But Miami could still win, and they could do so in several ways.
The Patriots also did not face Jay Fiedler in October. Fiedler can handle the cold weather, having played his college ball at Dartmouth. Fiedler has the hot hand right now, though Brian Griese is a better pure quarterback and Miami never should have jettisoned Damon Huard. Bill Belichick and Romeo Crennel will need to address this, though the inclement weather should slow Chris Chambers, James McKnight and Derrius Thompson quite a bit.
Miami will also have a revenge factor working. They had every reason to believe that they were going to win the first meeting, but two missed field goals by Olindo Mare proved fatal for the Fish. Both missed treys were kicked off of the dirt infield, as the Florida Marlins were in the midst of their World Series run at that time. They thought they were the better team then, so they may play with even more fury on Sunday to make up for that unprecedented Patriot win.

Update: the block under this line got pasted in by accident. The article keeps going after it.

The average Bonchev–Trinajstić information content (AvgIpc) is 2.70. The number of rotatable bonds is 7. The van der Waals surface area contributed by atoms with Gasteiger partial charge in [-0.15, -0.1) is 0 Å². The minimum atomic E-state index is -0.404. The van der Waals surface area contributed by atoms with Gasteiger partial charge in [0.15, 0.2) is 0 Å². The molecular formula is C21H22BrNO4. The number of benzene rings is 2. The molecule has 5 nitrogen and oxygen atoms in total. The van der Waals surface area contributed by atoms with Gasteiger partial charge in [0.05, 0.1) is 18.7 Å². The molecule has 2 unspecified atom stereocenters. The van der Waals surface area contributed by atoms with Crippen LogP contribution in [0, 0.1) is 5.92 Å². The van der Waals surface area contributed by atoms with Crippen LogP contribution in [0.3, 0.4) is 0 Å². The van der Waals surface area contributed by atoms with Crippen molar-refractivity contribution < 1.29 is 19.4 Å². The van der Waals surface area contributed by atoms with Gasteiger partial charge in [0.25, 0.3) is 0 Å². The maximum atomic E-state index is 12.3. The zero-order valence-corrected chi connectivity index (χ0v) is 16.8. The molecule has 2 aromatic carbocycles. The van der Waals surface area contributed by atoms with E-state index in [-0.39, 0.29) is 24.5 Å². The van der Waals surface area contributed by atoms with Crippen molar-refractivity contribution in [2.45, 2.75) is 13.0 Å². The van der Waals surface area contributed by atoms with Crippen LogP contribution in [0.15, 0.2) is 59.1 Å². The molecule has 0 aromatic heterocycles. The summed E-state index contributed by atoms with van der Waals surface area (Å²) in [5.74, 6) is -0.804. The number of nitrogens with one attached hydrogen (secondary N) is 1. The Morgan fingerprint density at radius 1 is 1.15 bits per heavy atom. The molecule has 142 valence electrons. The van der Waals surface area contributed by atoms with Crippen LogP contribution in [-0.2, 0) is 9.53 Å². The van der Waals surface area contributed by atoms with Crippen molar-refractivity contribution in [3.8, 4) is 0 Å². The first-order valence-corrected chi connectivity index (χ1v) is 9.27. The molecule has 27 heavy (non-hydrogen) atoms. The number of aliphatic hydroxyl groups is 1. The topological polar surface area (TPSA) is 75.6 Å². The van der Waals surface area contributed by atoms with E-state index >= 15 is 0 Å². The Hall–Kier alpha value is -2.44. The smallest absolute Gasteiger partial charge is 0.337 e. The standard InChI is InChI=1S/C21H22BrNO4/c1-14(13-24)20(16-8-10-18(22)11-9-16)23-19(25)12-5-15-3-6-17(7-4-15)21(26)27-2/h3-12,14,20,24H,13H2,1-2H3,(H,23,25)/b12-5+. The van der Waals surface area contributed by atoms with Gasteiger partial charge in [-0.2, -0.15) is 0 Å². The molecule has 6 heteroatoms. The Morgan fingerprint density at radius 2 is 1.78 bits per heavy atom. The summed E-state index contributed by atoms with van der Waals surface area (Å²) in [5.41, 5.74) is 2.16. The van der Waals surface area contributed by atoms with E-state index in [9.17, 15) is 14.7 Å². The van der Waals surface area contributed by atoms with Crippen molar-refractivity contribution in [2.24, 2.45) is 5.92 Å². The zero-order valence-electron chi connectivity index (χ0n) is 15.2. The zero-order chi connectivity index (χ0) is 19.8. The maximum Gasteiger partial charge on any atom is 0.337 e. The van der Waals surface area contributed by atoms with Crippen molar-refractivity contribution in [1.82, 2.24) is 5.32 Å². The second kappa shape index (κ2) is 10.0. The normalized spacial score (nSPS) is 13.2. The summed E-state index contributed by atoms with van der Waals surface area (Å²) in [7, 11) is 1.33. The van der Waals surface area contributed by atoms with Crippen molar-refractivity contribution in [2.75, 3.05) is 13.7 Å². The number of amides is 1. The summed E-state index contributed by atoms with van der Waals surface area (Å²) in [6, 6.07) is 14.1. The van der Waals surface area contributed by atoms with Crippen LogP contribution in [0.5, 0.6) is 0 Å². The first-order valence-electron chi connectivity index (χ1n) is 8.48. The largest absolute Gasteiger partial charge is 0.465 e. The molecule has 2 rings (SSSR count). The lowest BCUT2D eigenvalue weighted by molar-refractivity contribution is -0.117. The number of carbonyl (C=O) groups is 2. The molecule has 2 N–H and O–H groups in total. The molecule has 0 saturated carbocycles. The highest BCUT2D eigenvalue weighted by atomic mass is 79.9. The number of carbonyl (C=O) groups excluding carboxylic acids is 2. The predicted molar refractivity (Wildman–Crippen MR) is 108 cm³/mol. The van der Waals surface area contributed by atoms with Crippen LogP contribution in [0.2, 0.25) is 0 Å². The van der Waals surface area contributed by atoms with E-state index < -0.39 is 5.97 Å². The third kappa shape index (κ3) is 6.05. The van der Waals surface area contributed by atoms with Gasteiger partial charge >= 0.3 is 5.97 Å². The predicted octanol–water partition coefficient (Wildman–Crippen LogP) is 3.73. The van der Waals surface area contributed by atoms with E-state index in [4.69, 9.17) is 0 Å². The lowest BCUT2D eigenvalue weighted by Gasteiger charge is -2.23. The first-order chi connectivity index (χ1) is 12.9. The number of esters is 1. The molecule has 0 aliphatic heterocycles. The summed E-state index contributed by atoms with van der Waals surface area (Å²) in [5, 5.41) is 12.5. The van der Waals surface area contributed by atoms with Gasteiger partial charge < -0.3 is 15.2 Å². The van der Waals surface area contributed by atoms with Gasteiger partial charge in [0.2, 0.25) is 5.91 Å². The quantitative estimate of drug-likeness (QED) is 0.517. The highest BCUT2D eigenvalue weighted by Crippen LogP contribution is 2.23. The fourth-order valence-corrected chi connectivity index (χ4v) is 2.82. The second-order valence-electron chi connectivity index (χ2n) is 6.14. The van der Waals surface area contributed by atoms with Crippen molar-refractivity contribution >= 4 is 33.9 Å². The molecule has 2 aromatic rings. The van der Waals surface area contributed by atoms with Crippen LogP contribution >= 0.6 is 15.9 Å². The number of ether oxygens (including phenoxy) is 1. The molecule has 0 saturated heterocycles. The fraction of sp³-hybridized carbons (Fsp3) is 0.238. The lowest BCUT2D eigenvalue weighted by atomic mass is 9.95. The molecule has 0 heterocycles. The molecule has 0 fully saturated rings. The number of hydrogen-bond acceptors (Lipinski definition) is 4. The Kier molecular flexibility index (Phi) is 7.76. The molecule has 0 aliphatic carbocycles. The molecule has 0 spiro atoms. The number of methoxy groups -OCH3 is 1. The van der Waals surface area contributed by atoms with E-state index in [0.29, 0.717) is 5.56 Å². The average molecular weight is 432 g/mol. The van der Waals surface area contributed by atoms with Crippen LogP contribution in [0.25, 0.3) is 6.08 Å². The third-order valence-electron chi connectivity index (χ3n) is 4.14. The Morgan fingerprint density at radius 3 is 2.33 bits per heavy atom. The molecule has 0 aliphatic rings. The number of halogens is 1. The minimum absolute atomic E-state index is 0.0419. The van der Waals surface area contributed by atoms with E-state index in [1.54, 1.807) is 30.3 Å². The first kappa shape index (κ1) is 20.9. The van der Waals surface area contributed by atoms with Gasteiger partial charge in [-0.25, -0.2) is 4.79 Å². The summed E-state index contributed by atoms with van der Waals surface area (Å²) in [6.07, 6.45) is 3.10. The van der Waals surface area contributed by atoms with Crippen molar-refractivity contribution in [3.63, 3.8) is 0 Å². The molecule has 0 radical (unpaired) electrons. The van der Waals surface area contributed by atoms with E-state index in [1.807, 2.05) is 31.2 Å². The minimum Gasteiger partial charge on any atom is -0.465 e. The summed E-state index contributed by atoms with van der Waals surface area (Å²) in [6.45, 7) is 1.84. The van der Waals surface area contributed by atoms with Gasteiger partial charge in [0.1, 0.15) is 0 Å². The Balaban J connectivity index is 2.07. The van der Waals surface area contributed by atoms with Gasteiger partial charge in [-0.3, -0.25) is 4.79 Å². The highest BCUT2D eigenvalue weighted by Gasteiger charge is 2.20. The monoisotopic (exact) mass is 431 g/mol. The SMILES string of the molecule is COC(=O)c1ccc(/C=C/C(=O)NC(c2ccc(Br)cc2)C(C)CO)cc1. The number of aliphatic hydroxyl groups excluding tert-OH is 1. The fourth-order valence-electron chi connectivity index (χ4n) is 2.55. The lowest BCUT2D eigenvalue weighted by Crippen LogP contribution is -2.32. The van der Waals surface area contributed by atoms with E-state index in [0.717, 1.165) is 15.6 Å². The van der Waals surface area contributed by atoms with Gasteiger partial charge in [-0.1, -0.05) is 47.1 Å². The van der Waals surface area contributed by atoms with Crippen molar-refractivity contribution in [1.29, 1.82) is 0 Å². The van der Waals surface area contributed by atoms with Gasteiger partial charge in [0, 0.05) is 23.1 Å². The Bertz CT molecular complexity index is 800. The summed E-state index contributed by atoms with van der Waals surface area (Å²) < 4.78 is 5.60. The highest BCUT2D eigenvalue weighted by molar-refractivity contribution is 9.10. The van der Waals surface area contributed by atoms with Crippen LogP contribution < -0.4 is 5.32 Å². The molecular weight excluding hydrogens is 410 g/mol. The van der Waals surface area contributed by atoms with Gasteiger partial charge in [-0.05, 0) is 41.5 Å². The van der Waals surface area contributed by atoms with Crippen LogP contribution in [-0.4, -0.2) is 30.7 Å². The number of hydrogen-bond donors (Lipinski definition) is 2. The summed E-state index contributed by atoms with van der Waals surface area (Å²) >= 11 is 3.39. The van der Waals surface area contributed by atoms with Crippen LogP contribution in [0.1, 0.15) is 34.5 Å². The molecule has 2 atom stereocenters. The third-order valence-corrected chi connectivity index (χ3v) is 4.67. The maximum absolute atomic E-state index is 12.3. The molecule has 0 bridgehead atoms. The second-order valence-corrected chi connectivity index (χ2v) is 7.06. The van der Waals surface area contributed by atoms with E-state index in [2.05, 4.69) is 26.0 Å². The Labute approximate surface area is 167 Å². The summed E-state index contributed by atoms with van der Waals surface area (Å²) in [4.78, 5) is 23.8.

Even with Washington, stopping Williams is not a given for the Patriots. Williams bombed the Patriots last year in Foxborough, gaining 185 yards on 31 carries, and he did so largely by running outside and attacking Mike Vrabel. The Patriots adjusted in the second half and put Roman Phifer out there to defend Williams, and he was held to "only" 65 yards in the second half. That plus horrid play calling by Norv Turner helped the Patriots rally to win.
In addition to the weather, the Patriots have the possible advantage of not having to deal with Zack Thomas, listed as questionable (as is Junior Seau). All that aside, the snow and icy weather should slow down the team speed of the Miami defense, and make Jason Taylor that much more manageable for Matt Light.
It should be a terrific game, and the Patriots will be hot for the division title on an otherwise very cold and clammy day. Miami will be hotter, but in the end may not be able to overcome Mother Nature.
But just to be sure, Dave Wannstedt needs to know Henderson's whereabouts at all times.